HEADQUARTERS TWENTIETH CORPS,
near Savannah, GA., December 15, 1864.
Brigadier General W. T. WARD,
Commanding Third Division:
GENERAL: The general commanding directs that the brigade of your division now in reserve relieve Colonel Carman's brigade, of the First Division, to-morrow morning at daybreak.
Very respectfully, your obedient servant,
ROBT. P. DECHERT,
Captain and Acting Assistant Adjutant-General.
HEADQUARTERS THIRD BRIGADE,
In the Field, December 15, 1864.
SIR: the officer that I sent this morning to see about the connection between the fourteenth Corps and the left the Thirty-first Wisconsin has just returned, and reports that the connection heretofore was not fully made, but the evil has been remedied and the connection is now complete. Lieutenant-Colonel Rogers, brigade officer of the day, reported to Captain Reynolds on yesterday that the connection had been made, and Captain Reynolds so reported to me yesterday. I gave positive instructions to the brigade officers of the day upon the subject. It seems that the Thirty-first picketed to the swamp, refusing their left, and the Fourteenth to the swamp on the other side, refusing their right. The officer has measured the distance, and reports that the Fourteenth Corps cover this portion of the ground. I shall increase the detail from my bridged to-day in order to strengthen the entire line; it will in the future be 250 men. I have built breast-work in front of the Thirty-first Wisconsin, Sixty-first Ohio, One hundred and first Illinois, and Eighty-second Illinois. The two pieces of artillery are also protected by works on railroad and main wagon road.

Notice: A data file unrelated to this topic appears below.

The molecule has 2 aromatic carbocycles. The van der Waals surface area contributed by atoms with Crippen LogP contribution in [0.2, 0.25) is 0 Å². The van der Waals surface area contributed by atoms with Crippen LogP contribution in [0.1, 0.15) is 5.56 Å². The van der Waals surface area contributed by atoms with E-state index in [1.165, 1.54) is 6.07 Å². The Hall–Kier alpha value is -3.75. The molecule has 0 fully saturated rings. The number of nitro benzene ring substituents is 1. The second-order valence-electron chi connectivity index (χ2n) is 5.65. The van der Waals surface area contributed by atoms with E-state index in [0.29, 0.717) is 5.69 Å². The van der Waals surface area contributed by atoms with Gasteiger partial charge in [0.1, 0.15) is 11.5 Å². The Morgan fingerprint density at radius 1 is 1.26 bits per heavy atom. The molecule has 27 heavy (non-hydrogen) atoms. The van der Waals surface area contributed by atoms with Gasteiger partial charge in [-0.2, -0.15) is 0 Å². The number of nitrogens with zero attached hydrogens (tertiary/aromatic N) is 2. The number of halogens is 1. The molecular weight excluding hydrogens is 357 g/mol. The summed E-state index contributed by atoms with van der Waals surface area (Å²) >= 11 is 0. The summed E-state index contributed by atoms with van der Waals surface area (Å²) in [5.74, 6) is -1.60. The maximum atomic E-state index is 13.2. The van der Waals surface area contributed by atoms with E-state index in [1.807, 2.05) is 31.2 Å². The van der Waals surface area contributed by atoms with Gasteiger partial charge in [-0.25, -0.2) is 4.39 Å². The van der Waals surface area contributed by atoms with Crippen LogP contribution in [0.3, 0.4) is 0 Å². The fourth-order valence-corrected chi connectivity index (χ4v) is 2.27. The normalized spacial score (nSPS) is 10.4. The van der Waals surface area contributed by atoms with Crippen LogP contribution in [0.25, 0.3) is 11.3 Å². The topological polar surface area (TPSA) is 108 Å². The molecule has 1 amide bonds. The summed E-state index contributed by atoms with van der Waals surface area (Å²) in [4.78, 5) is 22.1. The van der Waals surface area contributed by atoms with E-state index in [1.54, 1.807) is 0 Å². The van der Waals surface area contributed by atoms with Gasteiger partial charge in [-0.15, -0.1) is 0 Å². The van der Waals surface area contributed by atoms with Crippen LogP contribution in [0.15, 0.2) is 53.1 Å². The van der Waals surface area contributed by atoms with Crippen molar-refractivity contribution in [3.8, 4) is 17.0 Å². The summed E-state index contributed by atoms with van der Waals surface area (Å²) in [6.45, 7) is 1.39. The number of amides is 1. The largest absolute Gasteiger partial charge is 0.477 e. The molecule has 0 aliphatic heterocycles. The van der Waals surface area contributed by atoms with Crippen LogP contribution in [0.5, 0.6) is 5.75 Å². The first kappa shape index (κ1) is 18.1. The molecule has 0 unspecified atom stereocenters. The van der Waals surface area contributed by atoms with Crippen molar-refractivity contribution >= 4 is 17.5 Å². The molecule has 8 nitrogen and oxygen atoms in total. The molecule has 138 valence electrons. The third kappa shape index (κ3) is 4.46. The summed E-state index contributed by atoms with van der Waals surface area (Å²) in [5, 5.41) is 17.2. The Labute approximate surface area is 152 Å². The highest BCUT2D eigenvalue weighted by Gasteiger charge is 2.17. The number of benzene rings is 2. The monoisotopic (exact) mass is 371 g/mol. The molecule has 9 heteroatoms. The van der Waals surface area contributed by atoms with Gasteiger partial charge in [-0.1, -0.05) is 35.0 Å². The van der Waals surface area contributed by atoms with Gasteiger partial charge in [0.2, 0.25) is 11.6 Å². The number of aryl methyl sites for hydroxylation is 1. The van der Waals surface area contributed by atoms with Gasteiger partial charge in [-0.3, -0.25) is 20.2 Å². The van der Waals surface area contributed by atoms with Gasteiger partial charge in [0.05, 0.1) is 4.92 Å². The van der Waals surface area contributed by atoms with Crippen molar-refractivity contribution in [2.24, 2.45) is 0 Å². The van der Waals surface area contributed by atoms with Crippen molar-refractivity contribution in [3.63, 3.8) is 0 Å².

J. S. ROBINSON,
HDQRS. COAST DIVISION, DEPARTMENT OF THE SOUTH,
Deveaux's Neck, S. C., December 15, 1864-4. 30 p. m.
Commanding Department of the South:
GENERAL: I have just received your letter. * We will be ready to move as soon as possible, but you are aware that we cannot get off this strip of land in less than two days with the transportation we have. I do not think the enemy intend sending more re-enforcement to Savannah. One train got down yesterday and one to-day; no train has gone north either yesterday or to-day. A train came from toward Savannah last night and is charged at Coosawhatchie; it then returned. Night before last we killed the engineer and one fireman and disabled a train. We keep up a slow fire on the road, and fire briskly when a train attempts to pass. The force in front of me is small, not over 2,000, if the stories told by deserters are true. I think the road might be cut toward Pocotaligo without any serious mishap. Major Thomas is sending for all the launches and scows; I have directed Colonel Ransom to